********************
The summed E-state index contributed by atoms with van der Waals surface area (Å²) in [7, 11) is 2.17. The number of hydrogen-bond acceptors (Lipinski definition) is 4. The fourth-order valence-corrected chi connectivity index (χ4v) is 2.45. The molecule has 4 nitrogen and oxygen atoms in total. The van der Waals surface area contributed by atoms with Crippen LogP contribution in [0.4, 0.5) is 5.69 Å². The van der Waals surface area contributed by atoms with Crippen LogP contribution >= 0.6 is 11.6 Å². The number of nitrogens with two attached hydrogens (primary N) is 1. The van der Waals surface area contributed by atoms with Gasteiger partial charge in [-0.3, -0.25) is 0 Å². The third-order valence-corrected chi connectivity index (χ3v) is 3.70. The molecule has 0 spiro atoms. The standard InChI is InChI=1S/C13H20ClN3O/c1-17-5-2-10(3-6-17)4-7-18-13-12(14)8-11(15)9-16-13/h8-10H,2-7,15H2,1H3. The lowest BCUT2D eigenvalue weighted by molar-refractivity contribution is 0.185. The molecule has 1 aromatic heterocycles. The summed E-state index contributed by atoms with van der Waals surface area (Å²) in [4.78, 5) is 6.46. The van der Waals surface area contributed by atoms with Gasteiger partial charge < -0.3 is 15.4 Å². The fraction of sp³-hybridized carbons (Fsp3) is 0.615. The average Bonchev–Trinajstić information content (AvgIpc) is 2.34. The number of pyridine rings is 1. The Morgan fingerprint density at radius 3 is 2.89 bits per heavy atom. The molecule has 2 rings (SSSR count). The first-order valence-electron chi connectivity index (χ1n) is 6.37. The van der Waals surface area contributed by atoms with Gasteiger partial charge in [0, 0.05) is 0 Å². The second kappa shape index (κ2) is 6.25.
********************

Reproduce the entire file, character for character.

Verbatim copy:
The summed E-state index contributed by atoms with van der Waals surface area (Å²) in [7, 11) is 2.17. The number of hydrogen-bond acceptors (Lipinski definition) is 4. The fourth-order valence-corrected chi connectivity index (χ4v) is 2.45. The molecule has 4 nitrogen and oxygen atoms in total. The van der Waals surface area contributed by atoms with Crippen LogP contribution in [0.4, 0.5) is 5.69 Å². The van der Waals surface area contributed by atoms with Crippen LogP contribution >= 0.6 is 11.6 Å². The number of nitrogens with two attached hydrogens (primary N) is 1. The van der Waals surface area contributed by atoms with Gasteiger partial charge in [-0.3, -0.25) is 0 Å². The third-order valence-corrected chi connectivity index (χ3v) is 3.70. The molecule has 0 spiro atoms. The standard InChI is InChI=1S/C13H20ClN3O/c1-17-5-2-10(3-6-17)4-7-18-13-12(14)8-11(15)9-16-13/h8-10H,2-7,15H2,1H3. The lowest BCUT2D eigenvalue weighted by molar-refractivity contribution is 0.185. The molecule has 1 aromatic heterocycles. The summed E-state index contributed by atoms with van der Waals surface area (Å²) in [4.78, 5) is 6.46. The van der Waals surface area contributed by atoms with Gasteiger partial charge < -0.3 is 15.4 Å². The fraction of sp³-hybridized carbons (Fsp3) is 0.615. The average Bonchev–Trinajstić information content (AvgIpc) is 2.34. The number of pyridine rings is 1. The Morgan fingerprint density at radius 3 is 2.89 bits per heavy atom. The molecule has 2 rings (SSSR count). The first-order valence-electron chi connectivity index (χ1n) is 6.37. The van der Waals surface area contributed by atoms with Gasteiger partial charge in [0, 0.05) is 0 Å². The second kappa shape index (κ2) is 6.25.